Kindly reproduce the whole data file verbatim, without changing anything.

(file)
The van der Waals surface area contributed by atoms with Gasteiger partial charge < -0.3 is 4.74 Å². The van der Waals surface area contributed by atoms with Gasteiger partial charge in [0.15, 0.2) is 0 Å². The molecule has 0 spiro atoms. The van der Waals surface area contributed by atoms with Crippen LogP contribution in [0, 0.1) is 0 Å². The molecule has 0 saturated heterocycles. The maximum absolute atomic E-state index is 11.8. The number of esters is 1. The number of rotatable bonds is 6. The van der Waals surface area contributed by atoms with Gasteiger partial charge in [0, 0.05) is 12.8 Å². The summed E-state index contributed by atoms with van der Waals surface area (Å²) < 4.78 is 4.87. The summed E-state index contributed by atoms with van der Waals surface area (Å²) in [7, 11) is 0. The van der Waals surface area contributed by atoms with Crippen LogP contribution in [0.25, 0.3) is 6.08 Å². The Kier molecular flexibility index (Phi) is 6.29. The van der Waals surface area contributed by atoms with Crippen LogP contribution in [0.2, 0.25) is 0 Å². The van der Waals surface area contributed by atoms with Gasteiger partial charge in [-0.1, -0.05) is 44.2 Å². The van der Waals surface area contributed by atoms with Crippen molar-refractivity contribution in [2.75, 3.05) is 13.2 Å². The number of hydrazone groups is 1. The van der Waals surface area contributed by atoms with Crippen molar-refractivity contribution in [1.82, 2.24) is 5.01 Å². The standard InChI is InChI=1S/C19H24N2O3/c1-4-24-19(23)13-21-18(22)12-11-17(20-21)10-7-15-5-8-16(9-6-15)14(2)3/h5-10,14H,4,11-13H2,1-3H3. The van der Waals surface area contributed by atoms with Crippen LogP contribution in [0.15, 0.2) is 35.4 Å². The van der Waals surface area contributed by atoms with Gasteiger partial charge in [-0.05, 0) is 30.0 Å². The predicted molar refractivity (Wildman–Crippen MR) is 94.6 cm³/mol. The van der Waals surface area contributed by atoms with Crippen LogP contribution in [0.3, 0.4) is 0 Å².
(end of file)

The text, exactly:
The van der Waals surface area contributed by atoms with Gasteiger partial charge < -0.3 is 4.74 Å². The van der Waals surface area contributed by atoms with Gasteiger partial charge in [0.15, 0.2) is 0 Å². The molecule has 0 spiro atoms. The van der Waals surface area contributed by atoms with Crippen LogP contribution in [0, 0.1) is 0 Å². The molecule has 0 saturated heterocycles. The maximum absolute atomic E-state index is 11.8. The number of esters is 1. The number of rotatable bonds is 6. The van der Waals surface area contributed by atoms with Gasteiger partial charge in [0, 0.05) is 12.8 Å². The summed E-state index contributed by atoms with van der Waals surface area (Å²) < 4.78 is 4.87. The summed E-state index contributed by atoms with van der Waals surface area (Å²) in [7, 11) is 0. The van der Waals surface area contributed by atoms with Crippen LogP contribution in [0.25, 0.3) is 6.08 Å². The Kier molecular flexibility index (Phi) is 6.29. The van der Waals surface area contributed by atoms with Crippen LogP contribution in [0.2, 0.25) is 0 Å². The van der Waals surface area contributed by atoms with Gasteiger partial charge in [-0.1, -0.05) is 44.2 Å². The van der Waals surface area contributed by atoms with Crippen molar-refractivity contribution in [2.75, 3.05) is 13.2 Å². The number of hydrazone groups is 1. The van der Waals surface area contributed by atoms with Crippen molar-refractivity contribution in [1.82, 2.24) is 5.01 Å². The standard InChI is InChI=1S/C19H24N2O3/c1-4-24-19(23)13-21-18(22)12-11-17(20-21)10-7-15-5-8-16(9-6-15)14(2)3/h5-10,14H,4,11-13H2,1-3H3. The van der Waals surface area contributed by atoms with Crippen LogP contribution in [0.15, 0.2) is 35.4 Å². The van der Waals surface area contributed by atoms with Gasteiger partial charge in [-0.05, 0) is 30.0 Å². The predicted molar refractivity (Wildman–Crippen MR) is 94.6 cm³/mol. The van der Waals surface area contributed by atoms with Crippen LogP contribution in [0.3, 0.4) is 0 Å².